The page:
Resources for Designing Service-Learning Reflection Exercises

When designing reflection exercises, consider the following:

  • What are students expected to learn from the service experience?
  • How is this service experience related to the wider context of the academic principles discussed in this course, experience or field of study?

Examples of service-learning reflection exercises:

Directed writings

These exercises ask students to explore the service experience writing the context of course content. In a directed writing assignment, the student connects his or her service work with a class reading or course material. The instructor creates a question for students to answer in 1-2 pages that asks students to respond to this class reading in light of their service experience.

Integrative papers

Similar to a directed writing assignment, these research papers integrate class discussion, readings and assignments, outside research and the service experience as sources for writing a final paper demonstrating understanding of a course concept. Integrative papers are over 5 pages in length and demonstrate a greater depth of critical thinking than is explored in the directed writing assignment described above.

Experiential research papers

In this assignment, students identify and research a social issue they have encountered at their service site. Based on the service experience and outside research, students discuss the issue and its local context and make recommendations to the agency for future action. Students are encouraged to make presentations to the class and agency representatives as a culmination of this work.

Critical incident journals

This type of journal activity asks students to describe an event or challenge they faced while working with the partnering agency. In this exercise the student will discuss how he or she applied a course concept or related skill in this instance.

Key-phrase journals

This journaling activity requires students to incorporate terms and phrases that are central to course concepts into journal entries. Students demonstrate learning by regular use of the term or phrase, and adequate understanding and application.

Double-entry journals

Students keep a journal of their service experience and divide the journal pages into a left and right side. On the left side of the journal, students describe their thoughts and reactions to the service experience. On the right side of the journal students write about course concepts from class readings, lecture or class discussion. Students may draw arrows indicating relationships between journal entries on the left side of the page to the course concepts listed on the right side of the page.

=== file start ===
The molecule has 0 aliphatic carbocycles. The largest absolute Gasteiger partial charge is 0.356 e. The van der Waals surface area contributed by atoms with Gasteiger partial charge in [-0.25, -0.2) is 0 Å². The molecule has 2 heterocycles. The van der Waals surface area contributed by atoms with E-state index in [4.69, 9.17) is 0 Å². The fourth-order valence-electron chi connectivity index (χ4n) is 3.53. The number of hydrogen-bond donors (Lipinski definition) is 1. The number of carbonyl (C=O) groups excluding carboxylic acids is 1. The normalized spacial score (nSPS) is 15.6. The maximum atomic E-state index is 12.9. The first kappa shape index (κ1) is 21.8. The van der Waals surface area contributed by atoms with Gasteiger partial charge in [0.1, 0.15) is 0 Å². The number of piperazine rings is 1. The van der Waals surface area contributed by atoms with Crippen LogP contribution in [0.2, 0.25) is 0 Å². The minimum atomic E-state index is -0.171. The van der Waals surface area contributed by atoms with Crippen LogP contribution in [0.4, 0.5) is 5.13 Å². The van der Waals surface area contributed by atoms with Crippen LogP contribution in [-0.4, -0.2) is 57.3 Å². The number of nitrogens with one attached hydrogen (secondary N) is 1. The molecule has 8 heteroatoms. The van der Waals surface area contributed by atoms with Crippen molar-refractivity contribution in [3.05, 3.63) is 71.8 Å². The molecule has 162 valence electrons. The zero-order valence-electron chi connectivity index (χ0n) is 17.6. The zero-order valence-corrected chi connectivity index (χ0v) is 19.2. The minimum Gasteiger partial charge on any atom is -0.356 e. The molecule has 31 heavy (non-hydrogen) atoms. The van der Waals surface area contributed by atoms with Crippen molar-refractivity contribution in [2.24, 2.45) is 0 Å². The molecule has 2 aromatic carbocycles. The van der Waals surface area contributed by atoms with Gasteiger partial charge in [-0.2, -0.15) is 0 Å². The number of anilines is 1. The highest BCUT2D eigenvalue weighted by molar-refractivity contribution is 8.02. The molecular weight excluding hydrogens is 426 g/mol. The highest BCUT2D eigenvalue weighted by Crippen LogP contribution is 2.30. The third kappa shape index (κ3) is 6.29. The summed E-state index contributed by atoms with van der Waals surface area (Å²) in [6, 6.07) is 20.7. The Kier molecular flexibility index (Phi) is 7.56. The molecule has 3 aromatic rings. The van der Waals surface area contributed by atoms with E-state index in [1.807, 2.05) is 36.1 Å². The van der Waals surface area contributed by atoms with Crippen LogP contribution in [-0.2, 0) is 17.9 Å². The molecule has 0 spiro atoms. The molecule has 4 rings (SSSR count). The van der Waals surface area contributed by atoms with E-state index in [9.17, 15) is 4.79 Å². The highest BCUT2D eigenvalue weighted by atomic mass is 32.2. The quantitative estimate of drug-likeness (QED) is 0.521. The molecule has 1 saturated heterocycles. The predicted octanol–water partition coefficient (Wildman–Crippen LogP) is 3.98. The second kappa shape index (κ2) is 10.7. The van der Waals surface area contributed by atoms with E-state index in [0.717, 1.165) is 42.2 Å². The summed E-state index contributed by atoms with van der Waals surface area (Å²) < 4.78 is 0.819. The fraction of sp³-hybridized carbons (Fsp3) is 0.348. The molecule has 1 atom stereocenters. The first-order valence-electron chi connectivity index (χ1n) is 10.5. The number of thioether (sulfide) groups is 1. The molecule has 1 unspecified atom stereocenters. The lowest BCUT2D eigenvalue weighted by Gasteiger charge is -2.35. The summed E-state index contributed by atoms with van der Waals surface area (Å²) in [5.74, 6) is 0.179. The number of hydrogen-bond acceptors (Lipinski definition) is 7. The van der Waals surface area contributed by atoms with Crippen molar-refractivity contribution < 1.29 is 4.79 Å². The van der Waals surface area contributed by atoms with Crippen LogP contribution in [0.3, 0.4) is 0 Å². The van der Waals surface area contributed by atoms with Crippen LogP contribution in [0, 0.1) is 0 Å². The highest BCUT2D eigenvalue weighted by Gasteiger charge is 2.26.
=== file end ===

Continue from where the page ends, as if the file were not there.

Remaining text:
Team journals or Blogs

Through this exercise, students gain insight into the observations and perspectives of their classmates during the service experience. Students may take turns describing their experiences and responding to the observations of others in an electronic or hardcopy shared journal.


Class discussions in small or large groups allow students to share about their service experience. In structured discussion experiences, students are given questions to answer in the discussion group to encourage critical thinking about the course content and service experience.

Exit cards

In this reflection exercise, students briefly describe connections they see between their service work and current course topics. Students write their thoughts on note cards and submit the cards at the end of class. This is a great way to ensure that students are staying on track with their service commitment.

Case studies

These activities are a great way for students to prepare for a service experience. Published case studies or examples developed by instructors are helpful in encouraging students to think about and plan for their service work.


Students may share their service experience with the class and/or Community Partner staff members. Student presentations will include discussion of course concepts and theories.

These examples were adapted from:

Service learning tip sheets: A faculty resource guide, Hatcher, J.A., Ed. (1998)

Service-learning: using structured reflection to enhance learning from service,, retrieved March 15, 2007.